As a medical equipment company focused on developing innovative devices to perform aesthetic procedures, InMode (INMD -2.48%) has a lot to offer investors.
With its snappy revenue growth, robust profitability, and consistent investment in research and development, there are many factors supporting its long-term performance -- and that's been true for quite some time. Over the last 12 months, its shares have risen by 13.7%, topping the market's increase of 10.4%.
But how much money would shareholders have made if they invested even further back, and what are the company's chances of replicating its run-up to the present? Let's crunch a few numbers and examine its business model to find out why it's successful.
Pricing means it won't be hard to repeat success
When it comes to cosmetic medical procedures, people only have a few options. One path is plastic surgery, which is highly effective, but it's invasive and can cost upward of $5,000 per procedure.
Another avenue is less-invasive techniques like laser treatments, which can cost around $2,500 per treatment, but aren't always on par with surgery in terms of the results. Plus, many procedures aren't possible with laser treatments, which limits their usefulness.
There is one more option. InMode's specialty is less-invasive radiofrequency devices that are inexpensive and deliver surgery-like results for patients. The company makes a variety of machines with services including body remodeling, skin tightening, and even muscle toning. InMode's devices punch above their price point when it comes to convenience and efficacy, which is a competitive advantage. A full course of treatment with its Morpheus skin remodeling device can cost as little as $2,250 and patients don't require any downtime afterward.
That's why it's not surprising that its twelve-month trailing revenue has increased by more than 225% since 2019, reaching $357.5 million. And, its quarterly net income has grown by more than 420% in the last three years.
Holding this stock has paid off handsomely
But how much did that hot run of growth end up helping shareholders who started a position in early 2020?
At the very start of 2020, shares of InMode were going for near $21. Now, they're close to $40.5, which means investors from early 2020 would be up by around 104%. If you'd bought $5,000 worth of shares, you'd currently have roughly $10,200. That's not half bad, considering that the market's total return in that period was only 35.3%.
But if you had sold your shares when InMode's stock was at its height near $95 in early October 2021, you'd have made an even more impressive sum of $20,100.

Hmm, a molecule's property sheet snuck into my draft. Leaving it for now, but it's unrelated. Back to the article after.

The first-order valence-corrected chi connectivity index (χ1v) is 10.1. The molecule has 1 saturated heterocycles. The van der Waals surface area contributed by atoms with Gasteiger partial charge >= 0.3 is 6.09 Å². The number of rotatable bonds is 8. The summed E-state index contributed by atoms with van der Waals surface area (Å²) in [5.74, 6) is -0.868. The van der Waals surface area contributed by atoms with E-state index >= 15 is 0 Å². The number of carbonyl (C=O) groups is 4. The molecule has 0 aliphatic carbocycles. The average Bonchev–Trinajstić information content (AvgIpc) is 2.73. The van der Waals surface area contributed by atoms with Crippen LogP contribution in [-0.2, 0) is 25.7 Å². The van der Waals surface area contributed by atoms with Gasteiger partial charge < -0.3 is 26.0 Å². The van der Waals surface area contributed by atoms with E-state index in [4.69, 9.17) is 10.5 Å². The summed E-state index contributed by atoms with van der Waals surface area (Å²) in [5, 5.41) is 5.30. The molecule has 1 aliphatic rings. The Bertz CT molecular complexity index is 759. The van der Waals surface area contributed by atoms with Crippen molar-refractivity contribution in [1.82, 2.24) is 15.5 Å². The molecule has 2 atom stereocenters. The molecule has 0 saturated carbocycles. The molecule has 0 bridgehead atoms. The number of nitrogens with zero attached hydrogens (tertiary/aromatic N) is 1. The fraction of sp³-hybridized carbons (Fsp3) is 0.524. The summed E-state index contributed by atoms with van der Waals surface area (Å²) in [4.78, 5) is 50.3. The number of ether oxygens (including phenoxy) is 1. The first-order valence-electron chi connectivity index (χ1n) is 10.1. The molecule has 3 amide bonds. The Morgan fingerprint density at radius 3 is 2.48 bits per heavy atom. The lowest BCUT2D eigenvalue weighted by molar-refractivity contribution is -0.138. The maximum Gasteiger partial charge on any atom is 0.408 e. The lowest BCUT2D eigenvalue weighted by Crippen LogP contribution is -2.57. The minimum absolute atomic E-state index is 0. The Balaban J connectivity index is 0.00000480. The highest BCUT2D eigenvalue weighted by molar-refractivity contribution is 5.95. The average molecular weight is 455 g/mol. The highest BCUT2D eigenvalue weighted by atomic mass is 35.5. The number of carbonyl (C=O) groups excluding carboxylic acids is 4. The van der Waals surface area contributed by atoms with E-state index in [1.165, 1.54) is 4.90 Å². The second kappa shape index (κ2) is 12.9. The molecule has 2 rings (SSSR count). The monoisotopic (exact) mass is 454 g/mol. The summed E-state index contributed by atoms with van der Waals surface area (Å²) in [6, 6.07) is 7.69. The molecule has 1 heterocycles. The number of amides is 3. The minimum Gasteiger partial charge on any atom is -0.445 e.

There's a good chance that the company will return to that price level over the next couple of years. In fact, the average of four price estimates made by professional analysts who routinely cover the stock is $82.7. So if the company continues to expand at its present rate, its stock price could shoot to new highs, rewarding investors who held the stock through its recent downturn.
More growth is on the way
Looking into the future, InMode is in a position to keep flourishing. Though its shares are down by more than 43.3% this year, it has a few growth drivers that should perk things up quite quickly.
The company is expanding into international markets, 17 of which it entered for the first time in 2021. And it'll continue to expand its portfolio of devices so it can steal market share from traditional plastic surgery and laser treatments. Furthermore, InMode will also keep developing and selling new consumables like replacement handpieces for its equipment, as its business uses a razor-and-blade model.
In terms of the scope of its research and development (R&D) work on new hardware, investors will be pleased to hear that annual R&D expenditures have increased by 67.2% since January 2020, reaching $9.5 million for 2021. At the same time, R&D costs have decreased as a percentage of annual revenue, which means that new device development can sustainably proceed at the current pace. Management thinks that pace is sufficient to continue launching two new pieces of equipment per year.
Financially, there's little standing in the company's way. Its debt of $4.5 million is negligible, and it has $415.9 million in cash to fuel its efforts.
So if you don't want to miss out on the next leg of this company's growth, it might be a good idea to consider an investment. There's no guarantee that the stock will repeat its run-up over the last few years, but it's entirely possible that it'll keep outperforming the market given its business fundamentals.